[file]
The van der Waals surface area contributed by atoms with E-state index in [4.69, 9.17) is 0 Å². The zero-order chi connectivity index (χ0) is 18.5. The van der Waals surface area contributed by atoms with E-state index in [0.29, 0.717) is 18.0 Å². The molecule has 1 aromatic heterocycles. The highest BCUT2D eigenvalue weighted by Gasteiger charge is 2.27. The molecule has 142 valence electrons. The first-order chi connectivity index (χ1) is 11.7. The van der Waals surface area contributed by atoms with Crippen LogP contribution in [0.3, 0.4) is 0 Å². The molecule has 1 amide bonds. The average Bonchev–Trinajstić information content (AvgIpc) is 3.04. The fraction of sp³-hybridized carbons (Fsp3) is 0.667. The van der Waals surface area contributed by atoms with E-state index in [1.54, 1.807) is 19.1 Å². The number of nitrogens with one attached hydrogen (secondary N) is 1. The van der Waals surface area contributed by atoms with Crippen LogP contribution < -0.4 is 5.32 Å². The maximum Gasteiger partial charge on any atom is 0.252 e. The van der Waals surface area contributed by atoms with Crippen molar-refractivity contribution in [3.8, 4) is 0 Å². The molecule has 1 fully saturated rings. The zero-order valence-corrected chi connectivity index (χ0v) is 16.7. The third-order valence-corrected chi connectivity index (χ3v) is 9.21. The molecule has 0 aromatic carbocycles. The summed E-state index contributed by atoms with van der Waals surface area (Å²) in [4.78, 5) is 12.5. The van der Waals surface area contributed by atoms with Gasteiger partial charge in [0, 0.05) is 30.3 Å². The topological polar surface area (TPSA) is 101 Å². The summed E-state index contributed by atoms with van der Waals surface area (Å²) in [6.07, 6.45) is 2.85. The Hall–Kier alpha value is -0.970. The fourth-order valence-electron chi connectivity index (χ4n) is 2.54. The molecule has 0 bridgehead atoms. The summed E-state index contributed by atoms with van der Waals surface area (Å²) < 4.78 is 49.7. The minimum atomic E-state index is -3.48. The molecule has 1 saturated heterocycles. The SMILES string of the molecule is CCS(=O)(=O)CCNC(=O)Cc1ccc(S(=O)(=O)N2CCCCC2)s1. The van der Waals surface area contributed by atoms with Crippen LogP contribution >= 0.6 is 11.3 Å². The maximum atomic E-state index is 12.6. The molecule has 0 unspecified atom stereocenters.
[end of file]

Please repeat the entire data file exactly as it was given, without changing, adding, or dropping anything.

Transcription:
The van der Waals surface area contributed by atoms with E-state index in [4.69, 9.17) is 0 Å². The zero-order chi connectivity index (χ0) is 18.5. The van der Waals surface area contributed by atoms with E-state index in [0.29, 0.717) is 18.0 Å². The molecule has 1 aromatic heterocycles. The highest BCUT2D eigenvalue weighted by Gasteiger charge is 2.27. The molecule has 142 valence electrons. The first-order chi connectivity index (χ1) is 11.7. The van der Waals surface area contributed by atoms with Crippen LogP contribution in [0.3, 0.4) is 0 Å². The molecule has 1 amide bonds. The average Bonchev–Trinajstić information content (AvgIpc) is 3.04. The fraction of sp³-hybridized carbons (Fsp3) is 0.667. The van der Waals surface area contributed by atoms with E-state index in [1.54, 1.807) is 19.1 Å². The number of nitrogens with one attached hydrogen (secondary N) is 1. The van der Waals surface area contributed by atoms with Crippen LogP contribution < -0.4 is 5.32 Å². The maximum Gasteiger partial charge on any atom is 0.252 e. The van der Waals surface area contributed by atoms with Crippen molar-refractivity contribution in [3.8, 4) is 0 Å². The molecule has 1 fully saturated rings. The zero-order valence-corrected chi connectivity index (χ0v) is 16.7. The third-order valence-corrected chi connectivity index (χ3v) is 9.21. The molecule has 0 aromatic carbocycles. The summed E-state index contributed by atoms with van der Waals surface area (Å²) in [4.78, 5) is 12.5. The van der Waals surface area contributed by atoms with Gasteiger partial charge in [0, 0.05) is 30.3 Å². The topological polar surface area (TPSA) is 101 Å². The summed E-state index contributed by atoms with van der Waals surface area (Å²) in [6.07, 6.45) is 2.85. The Hall–Kier alpha value is -0.970. The fourth-order valence-electron chi connectivity index (χ4n) is 2.54. The molecule has 0 bridgehead atoms. The summed E-state index contributed by atoms with van der Waals surface area (Å²) < 4.78 is 49.7. The minimum atomic E-state index is -3.48. The molecule has 1 saturated heterocycles. The SMILES string of the molecule is CCS(=O)(=O)CCNC(=O)Cc1ccc(S(=O)(=O)N2CCCCC2)s1. The van der Waals surface area contributed by atoms with Crippen LogP contribution >= 0.6 is 11.3 Å². The maximum atomic E-state index is 12.6. The molecule has 0 unspecified atom stereocenters.